Unfortunately, and this is not a judgement in any way, most people are not able to read through and synthesize piles of medical literature to come to an informed conclusion and instead rely on marketing and anecdotes. We are trying to illustrate what homeopathy is (and it is not herbal medicine – I can’t stress that enough: people are not taking “flowers or whatever”, they are taking substances that have been diluted beyond recognition), how it has not changed in 200 years despite medical advances (contrary to anything else in science), and how consumers are potentially being taken advantage of by being sold a product that has no plausible or demonstrable efficacy.

      I get upset about any product that doesn’t do what is expected as advertised – from toys, clothes, games, etc. to medical products…anything. In the case of homeopathy, a huge industry is being given a free pass to sell products that haven’t passed simple, reliable tests of efficacy. When people’s health is at risk, that’s just not acceptable to me. All I need to change my mind is evidence.

    • Erik Davis says:


      I don’t think you’ll find much disagreement among the authors at Skeptic North that consumers have a right to purchase whatever product they want, nor have we to my knowledge ever called for these products to be banned. Our objectives here are twofold:

      1) Education: There is a lot of misinformation about what homeopathy is and isn’t — both by marketers, as well as our own government. Even in your comment, you appear to confuse homeopathy and herbal remedies — we’re not talking about flowers, we’re talking about flowers diluted trillions and trillions of times to the point where there are no flower molecules left at all. We aim to provide our readers with credible, science-based information on this topic. What they do with that information is their business. With one exception…

      2) Public Health: That exception is the negative position most homeopaths and naturopaths take toward vaccination. This is a legitimate public health concern because it affects not only the consumers of homeopathy, but those around them via the loss of herd immunity. So on this one, I’m sorry but we won’t just live and let live — it affects us too.

  22. wisdom says:

    For the record Chiropractic against Homeopathic. A concoction of absence is absurd! Some/Many honest, sound evidence/science based Chiropractic Physicians trust full strength medicine and vaccinations! If your chiropractor or provider trusts Homeopathics – don’t trust them! Research Homeopathics – it is absurd – I’m not making this up One concoction tae a scoop of dog shit, soaks it in water in a bottle – that bottle is “concussed” banged on a resilent often leather bound platform, maybe a book – rinse and repeat – the more times increases the “x” of the dose. Therefore, a 3x concoction if remotely helpful is more dilute – and if you’d consider imbibing dog shit will cost you more – because the philosophy of Homeopathy is less is more. To finish the explaination of the process the “shit water” at final dilution is droppered/sprinkled on sugar pills. Other conctions maybe: snot from the nose of a sick child – pus from an absess or zit. Again, I’m not making the up – do general research of Homeopathic. Herbals, vitamins and medicine are available in verifiable strengths of true substance by chemical evaluation – not Homeopathics!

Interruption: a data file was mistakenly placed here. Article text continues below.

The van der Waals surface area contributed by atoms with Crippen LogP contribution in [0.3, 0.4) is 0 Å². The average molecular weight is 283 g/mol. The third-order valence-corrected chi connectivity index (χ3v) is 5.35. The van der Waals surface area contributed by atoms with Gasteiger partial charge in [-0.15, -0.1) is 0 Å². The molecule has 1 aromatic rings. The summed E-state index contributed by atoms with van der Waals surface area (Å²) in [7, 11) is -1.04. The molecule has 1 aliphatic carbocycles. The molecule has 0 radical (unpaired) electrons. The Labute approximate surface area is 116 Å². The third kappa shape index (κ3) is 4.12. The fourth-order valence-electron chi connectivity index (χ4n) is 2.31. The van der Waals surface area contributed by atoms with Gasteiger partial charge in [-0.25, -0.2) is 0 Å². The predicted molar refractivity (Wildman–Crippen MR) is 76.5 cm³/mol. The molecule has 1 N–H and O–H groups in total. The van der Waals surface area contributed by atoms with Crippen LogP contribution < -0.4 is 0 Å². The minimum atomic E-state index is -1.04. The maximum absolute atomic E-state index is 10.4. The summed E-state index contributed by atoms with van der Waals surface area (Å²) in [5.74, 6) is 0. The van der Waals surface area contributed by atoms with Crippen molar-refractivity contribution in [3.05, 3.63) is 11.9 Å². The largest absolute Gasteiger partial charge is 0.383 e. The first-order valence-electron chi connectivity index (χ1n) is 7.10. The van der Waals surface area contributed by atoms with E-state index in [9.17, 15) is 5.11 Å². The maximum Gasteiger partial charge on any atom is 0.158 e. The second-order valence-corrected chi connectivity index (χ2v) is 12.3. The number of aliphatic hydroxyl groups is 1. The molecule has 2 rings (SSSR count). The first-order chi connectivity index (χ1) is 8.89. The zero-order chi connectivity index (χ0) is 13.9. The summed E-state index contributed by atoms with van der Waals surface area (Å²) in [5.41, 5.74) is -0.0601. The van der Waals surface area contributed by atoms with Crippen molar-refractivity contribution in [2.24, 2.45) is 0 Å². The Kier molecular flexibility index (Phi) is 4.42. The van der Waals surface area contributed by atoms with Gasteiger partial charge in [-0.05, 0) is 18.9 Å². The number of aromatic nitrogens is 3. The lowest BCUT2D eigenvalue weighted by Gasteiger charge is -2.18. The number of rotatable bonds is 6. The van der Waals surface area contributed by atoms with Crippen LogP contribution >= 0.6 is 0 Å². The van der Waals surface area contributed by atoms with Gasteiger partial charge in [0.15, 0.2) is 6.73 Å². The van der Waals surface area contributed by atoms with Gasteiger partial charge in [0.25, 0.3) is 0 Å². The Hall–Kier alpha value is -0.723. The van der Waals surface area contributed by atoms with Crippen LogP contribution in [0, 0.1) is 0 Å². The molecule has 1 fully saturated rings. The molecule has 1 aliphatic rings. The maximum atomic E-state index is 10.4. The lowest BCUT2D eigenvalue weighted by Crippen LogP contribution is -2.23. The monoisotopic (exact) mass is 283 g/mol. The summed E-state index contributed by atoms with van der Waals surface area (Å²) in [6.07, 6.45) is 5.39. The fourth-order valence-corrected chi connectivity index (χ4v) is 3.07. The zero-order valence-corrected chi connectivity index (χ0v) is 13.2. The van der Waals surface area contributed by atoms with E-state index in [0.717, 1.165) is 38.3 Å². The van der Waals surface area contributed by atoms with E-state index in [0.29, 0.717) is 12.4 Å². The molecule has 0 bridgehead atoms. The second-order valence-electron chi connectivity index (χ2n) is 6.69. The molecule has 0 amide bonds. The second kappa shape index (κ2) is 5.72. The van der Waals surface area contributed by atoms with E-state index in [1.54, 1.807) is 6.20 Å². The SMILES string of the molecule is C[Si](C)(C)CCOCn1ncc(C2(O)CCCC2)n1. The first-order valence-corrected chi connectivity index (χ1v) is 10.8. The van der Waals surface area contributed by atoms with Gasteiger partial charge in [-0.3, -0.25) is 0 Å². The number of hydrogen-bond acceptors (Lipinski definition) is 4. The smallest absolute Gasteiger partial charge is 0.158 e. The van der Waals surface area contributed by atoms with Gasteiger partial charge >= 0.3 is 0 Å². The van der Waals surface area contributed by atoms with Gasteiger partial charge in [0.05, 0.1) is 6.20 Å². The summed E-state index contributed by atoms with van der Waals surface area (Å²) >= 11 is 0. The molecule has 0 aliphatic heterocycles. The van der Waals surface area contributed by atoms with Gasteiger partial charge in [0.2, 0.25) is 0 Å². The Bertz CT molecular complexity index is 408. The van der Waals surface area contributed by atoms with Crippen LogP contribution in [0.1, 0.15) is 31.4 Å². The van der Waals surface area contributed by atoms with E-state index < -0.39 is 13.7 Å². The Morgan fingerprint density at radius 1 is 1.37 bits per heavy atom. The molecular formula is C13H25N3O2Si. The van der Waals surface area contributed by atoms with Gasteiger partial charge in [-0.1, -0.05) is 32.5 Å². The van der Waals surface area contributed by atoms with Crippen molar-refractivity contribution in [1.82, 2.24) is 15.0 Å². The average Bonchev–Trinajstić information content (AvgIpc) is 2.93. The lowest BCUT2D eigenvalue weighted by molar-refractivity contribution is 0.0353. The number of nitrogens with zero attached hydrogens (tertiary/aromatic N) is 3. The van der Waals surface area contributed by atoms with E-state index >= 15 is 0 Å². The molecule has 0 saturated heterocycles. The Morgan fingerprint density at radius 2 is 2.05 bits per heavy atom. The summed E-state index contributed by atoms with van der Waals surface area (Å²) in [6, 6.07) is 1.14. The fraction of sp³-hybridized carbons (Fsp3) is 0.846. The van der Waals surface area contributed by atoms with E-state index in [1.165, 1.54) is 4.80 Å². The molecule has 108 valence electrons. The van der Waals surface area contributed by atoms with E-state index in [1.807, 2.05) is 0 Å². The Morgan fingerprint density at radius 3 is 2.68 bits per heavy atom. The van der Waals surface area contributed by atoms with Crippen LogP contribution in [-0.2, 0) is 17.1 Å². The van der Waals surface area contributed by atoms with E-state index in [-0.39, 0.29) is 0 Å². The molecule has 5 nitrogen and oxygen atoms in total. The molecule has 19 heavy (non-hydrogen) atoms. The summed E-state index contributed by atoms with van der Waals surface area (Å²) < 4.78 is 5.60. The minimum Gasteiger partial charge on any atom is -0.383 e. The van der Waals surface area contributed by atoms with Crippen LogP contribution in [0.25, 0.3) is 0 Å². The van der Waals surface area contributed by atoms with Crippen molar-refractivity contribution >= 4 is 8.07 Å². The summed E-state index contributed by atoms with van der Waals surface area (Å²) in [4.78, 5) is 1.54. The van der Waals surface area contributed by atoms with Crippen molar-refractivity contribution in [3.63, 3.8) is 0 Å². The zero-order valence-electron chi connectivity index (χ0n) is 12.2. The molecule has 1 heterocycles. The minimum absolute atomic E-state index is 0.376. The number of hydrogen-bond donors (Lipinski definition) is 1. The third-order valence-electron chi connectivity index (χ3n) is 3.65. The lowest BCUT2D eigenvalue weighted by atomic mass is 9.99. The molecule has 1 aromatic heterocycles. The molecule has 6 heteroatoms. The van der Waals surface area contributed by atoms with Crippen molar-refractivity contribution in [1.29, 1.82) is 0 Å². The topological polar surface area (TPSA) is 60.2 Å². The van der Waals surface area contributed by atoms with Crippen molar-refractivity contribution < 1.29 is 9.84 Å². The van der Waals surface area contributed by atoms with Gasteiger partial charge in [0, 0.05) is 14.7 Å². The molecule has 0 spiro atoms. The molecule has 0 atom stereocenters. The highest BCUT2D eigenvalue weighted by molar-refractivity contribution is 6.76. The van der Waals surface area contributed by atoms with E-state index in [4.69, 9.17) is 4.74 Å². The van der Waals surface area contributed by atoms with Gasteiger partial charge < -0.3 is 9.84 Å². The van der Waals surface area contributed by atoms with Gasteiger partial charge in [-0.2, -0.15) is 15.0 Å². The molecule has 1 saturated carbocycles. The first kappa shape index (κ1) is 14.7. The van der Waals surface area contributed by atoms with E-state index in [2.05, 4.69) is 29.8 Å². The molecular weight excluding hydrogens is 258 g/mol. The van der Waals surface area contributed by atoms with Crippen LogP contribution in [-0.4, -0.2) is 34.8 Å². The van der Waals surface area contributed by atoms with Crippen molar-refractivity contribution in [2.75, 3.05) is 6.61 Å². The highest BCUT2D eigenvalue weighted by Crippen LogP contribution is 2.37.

23. John Greg says:

    “Once after having broken my leg the surgeon specialist I saw said he was just into plates and screws but after having seen my X-rays following 2 weeks of symptom “bone knit” he came back and asked “what have you been taking?”

    Um, what, exactly, is your claim or point? /scratches head

    “I continue to use remedies according to the daignosis and also give my cats homeopathy before and after dental surgery, neutering, spaying, abcesses etc to deal with pain and inflamation/bruising and infection. All to great success with NO side effects. Is this all just luck?”

    Ah, perhaps the veterinary procedures, you know, using real medicines, and real science, and real medical knowledge and skill, ensure that your cats have minimal suffering and minimal side effects. You know? Not luck, but, um science, maybe? /scratches head again

  24. wisdom says:

    For the record Chiropractic against Homeopathic. A concoction of absence is absurd! Some/Many honest, sound evidence/science based Chiropractic Physicians trust full strength medicine and vaccinations! If your chiropractor or provider trusts Homeopathics – don’t trust them! Research Homeopathics – it is absurd – I’m not making this up One concoction take a scoop of dog shit, soaks it in water in a bottle – that bottle is “concussed” banged on a resilent often leather bound platform, maybe a book – rinse and repeat – the more times increases the “x” of the dose. Therefore, a 3x concoction if remotely helpful is more dilute – and if you’d consider imbibing dog shit will cost you more – because the philosophy of Homeopathy is less is more. To finish the explaination of the process the “shit water” at final dilution is droppered/sprinkled on sugar pills. Other conctions maybe: snot from the nose of a sick child – pus from an absess or zit. Again, I’m not making the up – do general research of Homeopathic. Herbals, vitamins and medicine are available in verifiable strengths of true substance by chemical evaluation – not Homeopathics!


  1. [...] the most recent posting in Skeptic North’s ongoing coverage of homeopathy’s trials and tribulations (e.g., the tribulations resulting from one [...]

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  • Kim Hebert

    Kim Hébert is an occupational therapist. She is interested in the promotion of science and reason, particularly regarding therapeutic health interventions. She blogs occasionally about occupational therapy and other health topics at Science-Based Therapy. Her hobbies are art and astronomy. **All views expressed by Kim are her personal views alone, and do not necessarily reflect the opinions of current or former employers, associations, or other affiliations. All information is provided for discussion purposes only, and should not be used as a replacement for consultation with a licensed and accredited health professional.